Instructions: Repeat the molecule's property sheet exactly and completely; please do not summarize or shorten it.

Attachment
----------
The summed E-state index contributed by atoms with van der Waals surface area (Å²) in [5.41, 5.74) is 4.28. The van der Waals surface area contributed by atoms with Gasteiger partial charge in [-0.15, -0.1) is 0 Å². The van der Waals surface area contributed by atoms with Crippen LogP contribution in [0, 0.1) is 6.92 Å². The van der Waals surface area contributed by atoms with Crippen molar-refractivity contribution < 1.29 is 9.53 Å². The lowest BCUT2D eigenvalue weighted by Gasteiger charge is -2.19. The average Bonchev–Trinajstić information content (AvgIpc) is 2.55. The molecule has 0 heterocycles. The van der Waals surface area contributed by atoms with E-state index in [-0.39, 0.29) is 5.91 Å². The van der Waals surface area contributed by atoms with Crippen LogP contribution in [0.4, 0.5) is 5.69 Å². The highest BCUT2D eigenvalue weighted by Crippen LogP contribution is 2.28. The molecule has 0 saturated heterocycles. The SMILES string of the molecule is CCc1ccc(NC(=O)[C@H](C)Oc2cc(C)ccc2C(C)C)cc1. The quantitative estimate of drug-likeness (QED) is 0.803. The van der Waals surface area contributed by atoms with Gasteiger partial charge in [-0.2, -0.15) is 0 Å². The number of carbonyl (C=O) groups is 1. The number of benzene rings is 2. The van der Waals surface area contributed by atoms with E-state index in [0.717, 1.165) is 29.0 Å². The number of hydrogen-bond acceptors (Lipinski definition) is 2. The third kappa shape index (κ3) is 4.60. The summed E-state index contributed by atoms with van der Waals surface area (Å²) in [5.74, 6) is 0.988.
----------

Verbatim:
The summed E-state index contributed by atoms with van der Waals surface area (Å²) in [5.41, 5.74) is 4.28. The van der Waals surface area contributed by atoms with Gasteiger partial charge in [-0.15, -0.1) is 0 Å². The van der Waals surface area contributed by atoms with Crippen LogP contribution in [0, 0.1) is 6.92 Å². The van der Waals surface area contributed by atoms with Crippen molar-refractivity contribution < 1.29 is 9.53 Å². The lowest BCUT2D eigenvalue weighted by Gasteiger charge is -2.19. The average Bonchev–Trinajstić information content (AvgIpc) is 2.55. The molecule has 0 heterocycles. The van der Waals surface area contributed by atoms with E-state index in [-0.39, 0.29) is 5.91 Å². The van der Waals surface area contributed by atoms with Crippen LogP contribution in [0.4, 0.5) is 5.69 Å². The highest BCUT2D eigenvalue weighted by Crippen LogP contribution is 2.28. The molecule has 0 saturated heterocycles. The SMILES string of the molecule is CCc1ccc(NC(=O)[C@H](C)Oc2cc(C)ccc2C(C)C)cc1. The quantitative estimate of drug-likeness (QED) is 0.803. The van der Waals surface area contributed by atoms with Gasteiger partial charge in [-0.2, -0.15) is 0 Å². The number of carbonyl (C=O) groups is 1. The number of benzene rings is 2. The van der Waals surface area contributed by atoms with E-state index in [0.717, 1.165) is 29.0 Å². The number of hydrogen-bond acceptors (Lipinski definition) is 2. The third kappa shape index (κ3) is 4.60. The summed E-state index contributed by atoms with van der Waals surface area (Å²) in [5.74, 6) is 0.988.